# Damage stability (Loss of buoyancy method)

Discussion in 'Stability' started by Umair, Jul 25, 2020.

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### UmairJunior Member

Hello Experts!
I hope you all are doing well. First of all I Appreciate the platform because through that I have been able to design a program to calculate intact stability using KN CURVES.
Now I am moving towards damage stability I have few queries

1. Which method is better loss of buoyancy or added mass method for damage stability like I want to draw the floodable length Curve.

2. Both the method have iterations like I have to trim the boat and recalculate or just it's in the case of added mass only?

3. Is there any supporting details, examples or book in which these calculations are done manually because after reading so many books I just found the example of simple box and it's non iterative calculations.
PLEASE DO SHARE YOUR KNOWLEDGE or ANY RELAVANT WORK. Looking for some positive feedback.

Thanks community!

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### jehardimanSenior Member

1) Added mass is more conservative, loss of buoyancy is much harder, but more accurate. Realistically, for cargo spaces, it is impossible to have any faith in the loss of buoyancy method.
2) Both will require iterations for a floating vessel, even if you have perfect knowledge of the ever-buoyant volume. See 1) for cargo spaces.
3) Get a copy of SNAME's Submersible Vehicle Systems Design. It works through an inside out (loss of buoyancy case) and an outside in (added mass) calculation for submerged vehicles which is similar to the damage control problem. Additional, I would recommend Rawson and Tupper's Basic Ship Theory for background of each method.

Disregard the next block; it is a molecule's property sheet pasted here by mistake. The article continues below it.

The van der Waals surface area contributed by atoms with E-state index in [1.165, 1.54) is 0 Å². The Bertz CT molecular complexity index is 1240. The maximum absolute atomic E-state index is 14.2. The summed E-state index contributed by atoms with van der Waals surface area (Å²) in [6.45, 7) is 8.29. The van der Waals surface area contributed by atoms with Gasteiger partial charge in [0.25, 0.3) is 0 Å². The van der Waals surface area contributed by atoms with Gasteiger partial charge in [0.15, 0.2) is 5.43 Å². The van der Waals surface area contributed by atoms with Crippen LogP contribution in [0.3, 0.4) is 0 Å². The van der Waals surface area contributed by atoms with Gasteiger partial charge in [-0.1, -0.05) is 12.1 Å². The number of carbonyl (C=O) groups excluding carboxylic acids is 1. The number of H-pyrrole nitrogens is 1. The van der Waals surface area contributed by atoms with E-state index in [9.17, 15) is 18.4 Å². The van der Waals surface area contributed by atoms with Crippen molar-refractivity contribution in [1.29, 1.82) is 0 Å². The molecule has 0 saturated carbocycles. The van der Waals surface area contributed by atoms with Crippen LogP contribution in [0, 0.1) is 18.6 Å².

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### UmairJunior Member

Thanks sir!
Sir can you recommend me some book or reference paper or any calculation you have done that help me to understand the concept of iteraction. I am working on loss of buoyancy method.

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### UmairJunior Member

Sir these are the steps I followed, iterate it after triming the ship and doing the recalculation. But can you check the method

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### TANSLSenior Member

@Umair, the theory is very simple. Once the compartment or compartments have been flooded, the equilibrium floatation must be calculated to check that the margin line is not submerged at any of its points.
In practice the question is more complicated. An initial equilibrium floatation must be estimated by the weight addition method or by the loss of buoyancy method. Then the position of the buoyancy center of that floatation is calculated and, since its position will not coincide (it would be a miracle to guess the first time) with that of the center of gravity, the trim and the boat heel are changed and the CoB position. And this continues until CoG and CoB coincide in their longitudinal and transverse position. That is the equilibrium floatation after the failure and, as I said before, it is verified that no point on the margin line is submerged. It is, as previously stated, an iterative trial / error process.
I think that you should not consider doing it by hand because it would be a huge job and the accuracy of the results would not be guaranteed.

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